Learning to Forget: US Army Counterinsurgency Doctrine and Practice from Vietnam to Iraq
Dr David Fitzgerald Learning to Forget: US Army Counterinsurgency Doctrine and Practice from Vietnam to Iraq (Stanford Security Studies). (Stanford University Press, 2013).
Learning to Forget analyzes the evolution of US counterinsurgency (COIN) doctrine over the last five decades. Beginning with an extensive section on the lessons of Vietnam, it traces the decline of COIN in the 1970s, then the rebirth of low intensity conflict through the Reagan years and the conflict in Bosnia, culminating in the campaigns in Iraq and Afghanistan. It explains how the lessons of Vietnam led the Army to Iraq and the way in which their confronting and reimagining of these lessons offered them a way out of that war. In the process it provides an illustration of how military leaders make use of history and demonstrates the difficulties of drawing lessons from the past that can usefully be applied to contemporary circumstances.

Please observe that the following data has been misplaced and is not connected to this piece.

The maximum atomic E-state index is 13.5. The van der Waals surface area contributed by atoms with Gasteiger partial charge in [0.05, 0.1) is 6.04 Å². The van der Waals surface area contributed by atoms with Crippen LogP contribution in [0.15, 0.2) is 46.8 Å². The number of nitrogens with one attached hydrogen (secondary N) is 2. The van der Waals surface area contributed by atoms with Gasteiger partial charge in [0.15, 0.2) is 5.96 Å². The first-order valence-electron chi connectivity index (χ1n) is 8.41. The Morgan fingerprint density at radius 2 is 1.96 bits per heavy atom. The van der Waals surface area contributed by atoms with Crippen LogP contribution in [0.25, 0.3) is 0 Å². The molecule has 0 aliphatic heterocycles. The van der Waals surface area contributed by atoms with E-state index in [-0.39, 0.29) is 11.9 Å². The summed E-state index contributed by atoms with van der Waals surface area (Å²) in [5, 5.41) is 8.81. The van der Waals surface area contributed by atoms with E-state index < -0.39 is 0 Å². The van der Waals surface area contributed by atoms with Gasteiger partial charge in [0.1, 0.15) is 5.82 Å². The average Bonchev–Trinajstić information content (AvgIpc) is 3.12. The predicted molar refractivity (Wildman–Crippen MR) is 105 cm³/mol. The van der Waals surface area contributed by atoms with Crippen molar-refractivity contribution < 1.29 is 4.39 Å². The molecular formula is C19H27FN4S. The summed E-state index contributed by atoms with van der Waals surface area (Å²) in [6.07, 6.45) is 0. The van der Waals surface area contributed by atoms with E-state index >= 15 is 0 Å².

The book outlines how the construction of lessons is tied to the construction of historical memory and describes the interplay between the two processes—demonstrating how histories are constructed to serve the needs of the present. In so doing, it creates a new theory of doctrinal development.